#1 Seth Schwindenhammer over #12 Angelberth Montilla: The Sweet 16 with the most letters goes to the top seed with a 15-letter last name.
#15 Bradley Boxberger over #3 Ben Tottle: Boxberger, the Louisville Bat, takes advantage of a weak half of the bracket to continue his Cinderella run into the Elite Eight.
#4 Mark Hamburger over #8 Emerson Frostad: The battle of the former RoughRiders goes to the man who still plays in the Rangers’ system.
#3 Kevin Quackenbush over #2 Jurickson Profar: Profar is the Rangers’ number two prospect, but he fell to a better last name here. Good run for Jurickson, who should be a fixture in this competition for a few years as he progresses in Texas’ farm system.
#1 Beamer Weems over #4 Maverick Lasker: The Mavericks won the NBA Title, but Maverick couldn’t get past the best name in the Texas League, Beamer Weems of San Antonio.
#6 Skyler Stromsmoe over #7 Tuffy Gosewisch: One of the best matchups of the tournament goes to Skyler, who got the necessary push from his team’s name—the Richmond Flying Squirrels.
#1 Deik Scram over #5 Stetson Allie: Allie made it this far because he was in a weak area of the bracket. Why did he advance over the other three? Well, here’s where the rationale gets good: Allie is from Ohio, and I have a good friend named Allie from Ohio. But Deik takes the cake in this matchup.
#14 Billy Spottiswood over #15 Jerod Yakubik: Another great reason for Yakubik getting this far—he attended the greatest college in the history of the world (Ohio University). But Spottiswood is the man here.
#1 Seth Schwindenhammer over #15 Bradley Boxberger: In the most lopsided of the four Elite Eight showdowns, Schwindenhammer earns his second straight Final Four appearance.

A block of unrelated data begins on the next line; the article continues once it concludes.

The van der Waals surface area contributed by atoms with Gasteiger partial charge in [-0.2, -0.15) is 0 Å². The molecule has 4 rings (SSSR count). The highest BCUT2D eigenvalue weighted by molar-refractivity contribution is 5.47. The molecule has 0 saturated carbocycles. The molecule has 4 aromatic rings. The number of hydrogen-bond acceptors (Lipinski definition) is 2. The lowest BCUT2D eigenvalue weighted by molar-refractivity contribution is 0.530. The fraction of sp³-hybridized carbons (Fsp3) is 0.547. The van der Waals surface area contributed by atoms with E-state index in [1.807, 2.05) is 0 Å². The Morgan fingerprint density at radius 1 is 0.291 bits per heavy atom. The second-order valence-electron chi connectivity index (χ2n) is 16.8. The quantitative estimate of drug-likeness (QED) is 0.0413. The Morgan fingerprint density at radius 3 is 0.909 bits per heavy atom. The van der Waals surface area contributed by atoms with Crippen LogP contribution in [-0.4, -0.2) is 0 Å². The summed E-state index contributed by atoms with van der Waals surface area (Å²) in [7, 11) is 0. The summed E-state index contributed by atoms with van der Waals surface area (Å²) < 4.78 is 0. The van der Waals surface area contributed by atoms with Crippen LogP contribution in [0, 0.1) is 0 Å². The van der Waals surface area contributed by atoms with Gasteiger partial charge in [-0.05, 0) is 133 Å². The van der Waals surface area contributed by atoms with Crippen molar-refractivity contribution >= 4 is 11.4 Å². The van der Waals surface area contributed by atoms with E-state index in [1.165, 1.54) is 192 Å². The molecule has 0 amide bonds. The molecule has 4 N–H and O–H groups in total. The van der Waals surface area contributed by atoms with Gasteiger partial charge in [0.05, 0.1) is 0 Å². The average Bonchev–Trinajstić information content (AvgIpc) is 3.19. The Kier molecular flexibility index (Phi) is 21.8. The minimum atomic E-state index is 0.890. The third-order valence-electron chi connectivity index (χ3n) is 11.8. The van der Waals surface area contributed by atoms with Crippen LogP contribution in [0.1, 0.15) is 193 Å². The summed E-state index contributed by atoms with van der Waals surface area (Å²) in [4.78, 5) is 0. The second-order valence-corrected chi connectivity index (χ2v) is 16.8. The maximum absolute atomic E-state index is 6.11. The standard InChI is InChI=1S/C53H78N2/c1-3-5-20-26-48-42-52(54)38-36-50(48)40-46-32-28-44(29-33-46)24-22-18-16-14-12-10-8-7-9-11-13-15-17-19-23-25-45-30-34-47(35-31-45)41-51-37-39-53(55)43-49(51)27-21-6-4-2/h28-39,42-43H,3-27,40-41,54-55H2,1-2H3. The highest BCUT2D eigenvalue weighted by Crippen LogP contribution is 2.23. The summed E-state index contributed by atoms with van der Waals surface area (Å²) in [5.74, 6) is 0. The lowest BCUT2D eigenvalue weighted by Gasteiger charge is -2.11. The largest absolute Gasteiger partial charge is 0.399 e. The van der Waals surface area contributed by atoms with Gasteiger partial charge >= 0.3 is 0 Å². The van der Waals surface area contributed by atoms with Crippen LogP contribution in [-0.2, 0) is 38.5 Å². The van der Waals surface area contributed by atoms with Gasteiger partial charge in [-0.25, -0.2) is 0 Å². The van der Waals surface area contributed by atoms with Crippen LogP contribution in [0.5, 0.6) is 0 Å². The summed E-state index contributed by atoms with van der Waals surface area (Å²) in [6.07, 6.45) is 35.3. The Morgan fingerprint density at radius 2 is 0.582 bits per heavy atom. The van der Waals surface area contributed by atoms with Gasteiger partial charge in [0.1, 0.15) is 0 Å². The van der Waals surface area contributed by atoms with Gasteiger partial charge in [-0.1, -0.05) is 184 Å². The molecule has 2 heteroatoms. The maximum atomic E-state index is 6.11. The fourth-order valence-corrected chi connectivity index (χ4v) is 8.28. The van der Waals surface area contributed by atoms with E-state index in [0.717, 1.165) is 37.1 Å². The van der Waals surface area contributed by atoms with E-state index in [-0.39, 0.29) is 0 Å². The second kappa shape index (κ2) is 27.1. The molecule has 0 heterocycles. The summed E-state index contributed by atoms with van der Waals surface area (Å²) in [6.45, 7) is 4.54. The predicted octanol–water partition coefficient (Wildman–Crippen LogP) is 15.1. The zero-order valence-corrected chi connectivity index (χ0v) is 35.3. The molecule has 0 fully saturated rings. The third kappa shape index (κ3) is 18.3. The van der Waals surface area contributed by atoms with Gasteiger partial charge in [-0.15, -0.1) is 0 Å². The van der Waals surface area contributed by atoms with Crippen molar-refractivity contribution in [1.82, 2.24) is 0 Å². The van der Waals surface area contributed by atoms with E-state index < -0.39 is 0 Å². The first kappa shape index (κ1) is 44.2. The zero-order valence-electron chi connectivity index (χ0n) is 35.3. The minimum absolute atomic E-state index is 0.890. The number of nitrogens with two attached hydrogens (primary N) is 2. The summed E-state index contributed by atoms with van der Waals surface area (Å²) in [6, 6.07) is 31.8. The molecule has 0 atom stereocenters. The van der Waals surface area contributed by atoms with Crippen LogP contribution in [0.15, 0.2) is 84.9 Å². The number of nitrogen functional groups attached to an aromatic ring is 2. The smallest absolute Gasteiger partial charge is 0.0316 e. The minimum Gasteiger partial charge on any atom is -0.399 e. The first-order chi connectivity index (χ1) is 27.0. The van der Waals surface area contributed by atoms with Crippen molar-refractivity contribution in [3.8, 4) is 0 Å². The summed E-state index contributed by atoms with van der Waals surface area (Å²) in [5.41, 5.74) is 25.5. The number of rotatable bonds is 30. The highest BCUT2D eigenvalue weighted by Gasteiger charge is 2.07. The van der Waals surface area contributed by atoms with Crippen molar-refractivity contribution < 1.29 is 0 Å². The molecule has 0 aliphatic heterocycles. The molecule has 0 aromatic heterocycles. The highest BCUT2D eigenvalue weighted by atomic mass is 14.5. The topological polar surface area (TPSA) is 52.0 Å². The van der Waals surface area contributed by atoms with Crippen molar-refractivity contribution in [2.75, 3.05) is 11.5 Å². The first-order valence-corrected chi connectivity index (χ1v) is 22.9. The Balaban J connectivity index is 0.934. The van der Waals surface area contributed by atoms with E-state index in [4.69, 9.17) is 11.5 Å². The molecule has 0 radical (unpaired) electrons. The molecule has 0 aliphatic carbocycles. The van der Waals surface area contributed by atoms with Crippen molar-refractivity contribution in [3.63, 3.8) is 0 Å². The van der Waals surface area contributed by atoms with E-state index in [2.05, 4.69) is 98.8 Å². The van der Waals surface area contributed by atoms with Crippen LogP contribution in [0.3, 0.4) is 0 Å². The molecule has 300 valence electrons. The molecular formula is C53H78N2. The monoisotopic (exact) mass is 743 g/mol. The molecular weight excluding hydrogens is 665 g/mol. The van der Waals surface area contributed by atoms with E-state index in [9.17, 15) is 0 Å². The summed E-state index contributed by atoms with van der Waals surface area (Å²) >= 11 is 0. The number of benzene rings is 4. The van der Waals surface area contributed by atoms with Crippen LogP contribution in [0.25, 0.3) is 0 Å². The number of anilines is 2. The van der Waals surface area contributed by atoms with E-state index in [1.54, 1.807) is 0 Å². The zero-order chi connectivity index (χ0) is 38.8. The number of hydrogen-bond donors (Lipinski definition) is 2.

#3 Kevin Quackenbush over #4 Mark Hamburger: This, on the flip side, was the toughest of the four matchups. I love Hamburger, and I enjoyed talking to and watching Mark, but Quackenbush is a stud rookie in this competition who is off to the Final Four.
#6 Skyler Stromsmoe over #1 Beamer Weems: Weems lasted a while, but Skyler has alliteration and the “msm” trio in the middle of his last name going for him. Stromsmoe knocks off a top seed.
#14 Billy Spottiswood over #1 Deik Scram: There is always a surprise story in the Moniker Madness, and this Mobile BayBear is off to the Final Four.
#3 Kevin Quackenbush over #1 Seth Schwindenhammer: The top two seeds left have to meet one round early, and it spells another Final Four heartbreak for Schwindenhammer, who lost in the final last year.
#14 Billy Spottiswood over #6 Skyler Stromsmoe: Quite a Cinderella story for Spottiswood, who has probably had the toughest road of anyone to get to this point (Xander Bogaerts, Dock Doyle, Yakubik, Scram). I hope to see Stromsmoe back in this next year. He has staying power.
#3 Kevin Quackenbush over #14 Billy Spottiswood: Quackenbush fulfilled the three things necessary to gaining votes in this competition: (1) a crazy word within his name (quack), (2) a weird letter in a noticeable spot (Q to start his name), and (3) a way to personally connect him to the voter (“Bush” is how you pronounce my last name). Everyone will vote differently, but Quackenbush comes out on top in this person’s mind.
Again, if you want to vote, check out this link. I strongly recommend it. The names are fantastic.
Congrats to Quackenbush!
The RoughRiders cruised past the Corpus Christi Hooks 9-5 Saturday night. Here are some pictures from the game from team photographer James Garner.
Carlos Pimentel posted his eighth quality start and his first win since June 14. Pimentel went six innings and allowed three runs.
Jose Felix (right) went 2-for-4 with a pair of RBI singles in the game’s early innings.
Davis Stoneburner tags out Jonathan Villar for a pickoff in the first inning.
One night after his three-homer effort, Tommy Mendonca went 2-for-5 with a run and an RBI.
Engel Beltre doubles home three RoughRiders in the club’s four-run third inning.
Later in the inning, Beltre scores on a Jose Felix RBI single.
As always, thanks to RoughRiders team photographer James Garner for tonight’s shots.
Rangers number four prospect Robbie Erlin battled through six innings of work but suffered his first career Double-A loss.
Renny Osuna jumps back to first after reaching third base in the first inning. Osuna finished the game 1-for-4.
Davis Stoneburner pulled Frisco to within two runs with a fifth-inning sacrifice fly. Stoneburner went 1-for-3 and now has 26 RBIs on the year.